Poultry Quality Monitoring
Monitoring day old poult quality is an established
practice of companies or individual flock owners who purchase
day old poults from outside sources. All seek sources that
participate in the National Poultry Improvement Plan, a voluntary
monitoring program which originally concentrated on Salmonella
pullorum and Salmonella gallinarum, but also covers Mycoplasmasynoviae,
Mycoplasmagallisepticum, and Mycoplasmameleagridus.
These organisms can be responsible for transovarian disease.
Because of the programs success among buyers and sellers,
genetic potential of various participating breeds has been
enhanced. The Indiana State Poultry Association, in conjunction
with ADDL and the Office of the State Veterinarian, put on
several Blood Testing Schools throughout the state.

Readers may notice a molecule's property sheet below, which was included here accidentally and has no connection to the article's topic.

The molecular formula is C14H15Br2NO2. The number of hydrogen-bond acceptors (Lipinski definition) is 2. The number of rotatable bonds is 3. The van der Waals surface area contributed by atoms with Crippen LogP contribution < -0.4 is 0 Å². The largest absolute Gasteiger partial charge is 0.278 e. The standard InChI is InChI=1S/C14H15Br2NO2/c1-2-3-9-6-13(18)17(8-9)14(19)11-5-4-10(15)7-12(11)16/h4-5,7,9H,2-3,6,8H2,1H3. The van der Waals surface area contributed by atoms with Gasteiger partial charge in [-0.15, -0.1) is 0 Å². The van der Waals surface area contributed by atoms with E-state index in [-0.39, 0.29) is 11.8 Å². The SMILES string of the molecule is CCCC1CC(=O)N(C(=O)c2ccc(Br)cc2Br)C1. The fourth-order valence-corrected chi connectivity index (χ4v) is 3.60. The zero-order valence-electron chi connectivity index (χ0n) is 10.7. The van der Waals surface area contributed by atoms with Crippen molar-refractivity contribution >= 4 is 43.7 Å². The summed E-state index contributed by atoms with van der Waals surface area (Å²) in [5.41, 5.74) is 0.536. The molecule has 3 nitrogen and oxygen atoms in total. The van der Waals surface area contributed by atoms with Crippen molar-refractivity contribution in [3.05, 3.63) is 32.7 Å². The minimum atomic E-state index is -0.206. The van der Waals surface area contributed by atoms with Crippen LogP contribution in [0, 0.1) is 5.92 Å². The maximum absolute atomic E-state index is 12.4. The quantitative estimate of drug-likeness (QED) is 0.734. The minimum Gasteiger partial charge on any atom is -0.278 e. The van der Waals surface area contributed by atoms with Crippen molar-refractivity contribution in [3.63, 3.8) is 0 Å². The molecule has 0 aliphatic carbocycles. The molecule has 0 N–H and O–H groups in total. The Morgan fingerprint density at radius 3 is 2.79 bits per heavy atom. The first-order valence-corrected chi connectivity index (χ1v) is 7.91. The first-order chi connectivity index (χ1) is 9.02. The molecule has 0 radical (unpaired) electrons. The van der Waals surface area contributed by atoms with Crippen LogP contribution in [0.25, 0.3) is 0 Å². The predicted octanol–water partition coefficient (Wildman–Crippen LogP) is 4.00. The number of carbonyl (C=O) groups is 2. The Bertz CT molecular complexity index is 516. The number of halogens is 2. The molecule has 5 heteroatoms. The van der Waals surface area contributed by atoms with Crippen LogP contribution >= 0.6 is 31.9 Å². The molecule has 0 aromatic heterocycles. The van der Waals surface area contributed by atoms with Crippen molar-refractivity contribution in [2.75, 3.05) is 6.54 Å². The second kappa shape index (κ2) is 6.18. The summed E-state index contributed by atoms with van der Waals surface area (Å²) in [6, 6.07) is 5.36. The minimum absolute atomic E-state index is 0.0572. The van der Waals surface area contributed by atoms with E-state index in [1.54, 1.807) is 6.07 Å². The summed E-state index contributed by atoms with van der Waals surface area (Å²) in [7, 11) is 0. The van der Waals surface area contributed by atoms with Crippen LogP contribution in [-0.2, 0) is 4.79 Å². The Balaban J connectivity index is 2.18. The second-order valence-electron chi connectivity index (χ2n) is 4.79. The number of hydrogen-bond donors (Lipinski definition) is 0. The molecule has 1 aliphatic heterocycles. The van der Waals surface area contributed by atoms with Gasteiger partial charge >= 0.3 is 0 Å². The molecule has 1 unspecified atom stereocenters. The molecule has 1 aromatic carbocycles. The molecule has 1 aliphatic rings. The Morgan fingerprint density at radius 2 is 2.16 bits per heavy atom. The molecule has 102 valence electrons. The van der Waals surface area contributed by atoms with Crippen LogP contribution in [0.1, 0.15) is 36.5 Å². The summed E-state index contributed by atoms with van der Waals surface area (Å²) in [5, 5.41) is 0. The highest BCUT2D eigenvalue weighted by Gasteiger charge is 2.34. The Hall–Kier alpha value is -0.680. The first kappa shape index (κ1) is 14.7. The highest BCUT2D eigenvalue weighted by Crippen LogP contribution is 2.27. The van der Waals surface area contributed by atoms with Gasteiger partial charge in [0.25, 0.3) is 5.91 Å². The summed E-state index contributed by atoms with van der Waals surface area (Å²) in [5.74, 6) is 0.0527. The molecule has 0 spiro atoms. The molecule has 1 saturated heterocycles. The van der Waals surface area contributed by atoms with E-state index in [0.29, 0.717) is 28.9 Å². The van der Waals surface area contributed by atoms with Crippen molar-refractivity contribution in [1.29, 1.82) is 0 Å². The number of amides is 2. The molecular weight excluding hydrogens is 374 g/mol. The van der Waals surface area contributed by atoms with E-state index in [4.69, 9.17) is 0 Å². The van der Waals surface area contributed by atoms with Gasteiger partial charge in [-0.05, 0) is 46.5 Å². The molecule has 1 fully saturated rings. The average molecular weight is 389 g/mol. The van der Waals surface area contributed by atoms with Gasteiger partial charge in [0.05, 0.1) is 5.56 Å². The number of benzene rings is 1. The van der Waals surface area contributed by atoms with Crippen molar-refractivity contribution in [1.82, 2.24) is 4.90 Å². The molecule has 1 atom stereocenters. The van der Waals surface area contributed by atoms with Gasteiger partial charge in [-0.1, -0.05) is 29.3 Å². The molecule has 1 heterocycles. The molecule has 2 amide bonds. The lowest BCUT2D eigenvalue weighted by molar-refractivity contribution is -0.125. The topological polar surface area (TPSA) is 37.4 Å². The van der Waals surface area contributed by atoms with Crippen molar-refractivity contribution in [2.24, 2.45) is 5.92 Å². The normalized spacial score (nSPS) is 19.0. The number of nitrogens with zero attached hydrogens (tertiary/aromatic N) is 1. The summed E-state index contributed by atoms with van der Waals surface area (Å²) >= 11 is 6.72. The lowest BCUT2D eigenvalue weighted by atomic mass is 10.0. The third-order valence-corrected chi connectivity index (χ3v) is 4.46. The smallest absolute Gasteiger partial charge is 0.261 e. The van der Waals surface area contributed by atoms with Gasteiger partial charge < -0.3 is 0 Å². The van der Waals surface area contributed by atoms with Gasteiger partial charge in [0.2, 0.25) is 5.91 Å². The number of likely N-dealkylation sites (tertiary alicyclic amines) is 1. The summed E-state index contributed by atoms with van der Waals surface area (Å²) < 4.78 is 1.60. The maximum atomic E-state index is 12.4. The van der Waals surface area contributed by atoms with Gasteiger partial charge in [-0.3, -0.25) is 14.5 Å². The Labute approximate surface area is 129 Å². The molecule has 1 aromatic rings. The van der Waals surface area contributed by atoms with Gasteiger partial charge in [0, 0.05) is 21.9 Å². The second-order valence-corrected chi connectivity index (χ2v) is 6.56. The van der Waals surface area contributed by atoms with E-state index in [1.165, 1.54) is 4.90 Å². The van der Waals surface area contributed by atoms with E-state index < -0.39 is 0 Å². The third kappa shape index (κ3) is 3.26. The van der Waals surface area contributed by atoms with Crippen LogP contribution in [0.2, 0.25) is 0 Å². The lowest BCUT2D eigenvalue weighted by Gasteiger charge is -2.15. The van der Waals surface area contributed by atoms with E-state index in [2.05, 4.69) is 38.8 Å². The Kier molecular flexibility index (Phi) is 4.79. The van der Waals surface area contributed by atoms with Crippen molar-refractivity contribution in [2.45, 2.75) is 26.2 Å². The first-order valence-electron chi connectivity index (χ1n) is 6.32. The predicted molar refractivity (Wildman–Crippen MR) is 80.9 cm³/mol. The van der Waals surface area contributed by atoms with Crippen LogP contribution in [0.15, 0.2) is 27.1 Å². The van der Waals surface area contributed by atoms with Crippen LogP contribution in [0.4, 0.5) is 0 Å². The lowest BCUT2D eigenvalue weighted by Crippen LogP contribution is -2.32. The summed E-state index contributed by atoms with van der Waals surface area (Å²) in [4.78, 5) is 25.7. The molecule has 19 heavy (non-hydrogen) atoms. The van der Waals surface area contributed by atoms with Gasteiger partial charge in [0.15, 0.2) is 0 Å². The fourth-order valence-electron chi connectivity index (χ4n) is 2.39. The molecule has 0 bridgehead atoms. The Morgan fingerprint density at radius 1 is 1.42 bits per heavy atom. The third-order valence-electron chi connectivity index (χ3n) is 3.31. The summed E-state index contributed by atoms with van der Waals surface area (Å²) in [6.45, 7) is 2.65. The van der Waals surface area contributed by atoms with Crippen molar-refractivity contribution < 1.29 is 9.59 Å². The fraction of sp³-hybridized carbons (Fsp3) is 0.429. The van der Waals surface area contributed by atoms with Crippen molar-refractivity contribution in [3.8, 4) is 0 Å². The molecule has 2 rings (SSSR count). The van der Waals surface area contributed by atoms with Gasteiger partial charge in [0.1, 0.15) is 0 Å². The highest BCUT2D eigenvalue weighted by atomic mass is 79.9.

In addition to the NPIP standards, individual companies
set goals for weekly livability and compare various hatcheries.
First week mortality can be the result of breeder flock, hatchery,
transportation, grower and management stresses placed upon
the individual bird. For example, egg size, time in hatchery
and transportation time can determine the state of hydration
as the poult arrives on the farm. Consequently, the service
man and grower have been asked to pull a number of the worst
appearing poults for laboratory diagnostic work. Tests include
visual observations of beaks, weights, wing and body feathering,
navels, cloaca, legs, toes, and necks for signs of trauma.
Internal monitoring include air sac cultures for fungi, yolk
and bile cultures for bacteria, as well as serological tests
MS, and MM. There are many times that routine observations
from the laboratory do not correlate to the first week mortality;
however, when early infections are apparent on the day one
observations, corrective action is more easily accomplished.
In some respects, the poult day one monitoring anticipates
possible problems in the future.
-By Tom Bryan, DVM, MS,